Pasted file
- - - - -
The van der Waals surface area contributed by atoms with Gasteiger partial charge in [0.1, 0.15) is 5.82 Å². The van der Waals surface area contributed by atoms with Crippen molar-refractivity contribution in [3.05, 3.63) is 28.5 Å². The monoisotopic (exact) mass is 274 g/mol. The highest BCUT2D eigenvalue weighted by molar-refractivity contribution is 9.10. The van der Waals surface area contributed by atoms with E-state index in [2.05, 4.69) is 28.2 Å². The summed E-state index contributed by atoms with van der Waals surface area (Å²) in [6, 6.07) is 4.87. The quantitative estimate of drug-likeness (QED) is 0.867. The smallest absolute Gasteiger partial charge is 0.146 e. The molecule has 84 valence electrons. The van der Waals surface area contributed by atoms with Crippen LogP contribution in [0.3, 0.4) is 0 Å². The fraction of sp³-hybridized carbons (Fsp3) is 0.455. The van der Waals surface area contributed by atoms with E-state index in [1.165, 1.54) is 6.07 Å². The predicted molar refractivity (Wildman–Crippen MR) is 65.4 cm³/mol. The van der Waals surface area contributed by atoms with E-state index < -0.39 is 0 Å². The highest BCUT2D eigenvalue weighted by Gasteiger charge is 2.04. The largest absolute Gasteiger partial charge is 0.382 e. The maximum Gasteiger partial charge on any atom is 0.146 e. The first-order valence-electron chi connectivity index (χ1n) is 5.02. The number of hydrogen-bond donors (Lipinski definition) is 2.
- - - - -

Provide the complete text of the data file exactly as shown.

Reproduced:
The van der Waals surface area contributed by atoms with Gasteiger partial charge in [0.1, 0.15) is 5.82 Å². The van der Waals surface area contributed by atoms with Crippen molar-refractivity contribution in [3.05, 3.63) is 28.5 Å². The monoisotopic (exact) mass is 274 g/mol. The highest BCUT2D eigenvalue weighted by molar-refractivity contribution is 9.10. The van der Waals surface area contributed by atoms with E-state index in [2.05, 4.69) is 28.2 Å². The summed E-state index contributed by atoms with van der Waals surface area (Å²) in [6, 6.07) is 4.87. The quantitative estimate of drug-likeness (QED) is 0.867. The smallest absolute Gasteiger partial charge is 0.146 e. The molecule has 84 valence electrons. The van der Waals surface area contributed by atoms with Crippen LogP contribution in [0.3, 0.4) is 0 Å². The fraction of sp³-hybridized carbons (Fsp3) is 0.455. The van der Waals surface area contributed by atoms with E-state index in [1.165, 1.54) is 6.07 Å². The predicted molar refractivity (Wildman–Crippen MR) is 65.4 cm³/mol. The van der Waals surface area contributed by atoms with E-state index < -0.39 is 0 Å². The highest BCUT2D eigenvalue weighted by Gasteiger charge is 2.04. The largest absolute Gasteiger partial charge is 0.382 e. The maximum Gasteiger partial charge on any atom is 0.146 e. The first-order valence-electron chi connectivity index (χ1n) is 5.02. The number of hydrogen-bond donors (Lipinski definition) is 2.